Denmark sweltering through hottest May in perhaps decades

A strong finish could see May 2016 become the second hottest in history

With temperatures creeping over 25 degrees C and sunshine beaming down every day, it’s hard to disagree that this has been a great start to the Danish summer.

In fact, according to the national weather forecaster DMI, this May has been the warmest for 14 years. And thanks to two sweltering days to end the month – today is expected to close in on 28 degrees – it might be the hottest for almost 70 years.

“There is an almost 100 percent chance of May being the warmest for at least 14 years,” said DMI meteorologist Mikael Scharling, pointing to the average monthly temperature possibly ending up at 12.8 degrees.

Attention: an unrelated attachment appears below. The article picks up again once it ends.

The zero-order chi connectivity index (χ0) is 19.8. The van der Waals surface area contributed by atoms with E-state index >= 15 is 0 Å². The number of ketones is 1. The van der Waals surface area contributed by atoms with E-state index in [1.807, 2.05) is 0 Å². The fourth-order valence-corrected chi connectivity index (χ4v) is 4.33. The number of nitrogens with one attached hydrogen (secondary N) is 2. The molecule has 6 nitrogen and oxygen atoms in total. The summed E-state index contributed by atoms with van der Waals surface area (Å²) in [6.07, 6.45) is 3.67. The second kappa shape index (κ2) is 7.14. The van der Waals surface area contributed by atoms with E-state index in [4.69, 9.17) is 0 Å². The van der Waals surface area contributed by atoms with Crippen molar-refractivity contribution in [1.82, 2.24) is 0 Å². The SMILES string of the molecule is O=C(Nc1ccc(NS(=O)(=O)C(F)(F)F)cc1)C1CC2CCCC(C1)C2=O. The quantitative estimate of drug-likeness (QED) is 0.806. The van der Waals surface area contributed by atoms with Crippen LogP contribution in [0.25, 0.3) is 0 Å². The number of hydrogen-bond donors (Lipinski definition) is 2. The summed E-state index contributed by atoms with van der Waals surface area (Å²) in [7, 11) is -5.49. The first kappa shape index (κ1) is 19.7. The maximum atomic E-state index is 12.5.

“12.9 degrees would give us the warmest May for 23 years. 13.0 isn’t likely, but if so, then it would be the hottest May since 1947 – so 69 years ago.”

READ MORE: Danish summer off to a brilliant start

Can’t touch 1889
The hottest May since records began was back in 1889 with an average temperature of 13.8 degrees.

The May in 1947 was the second hottest (13.4) followed by 1993 (12.9), 1992 (12.8), 2002 (12.8), 1911 (12.7), 1921 (12.7), 2000 (12.7), 2008 (12.6) and 1950 (12.4).

The average temperature of a normal May is about 10.8 degrees.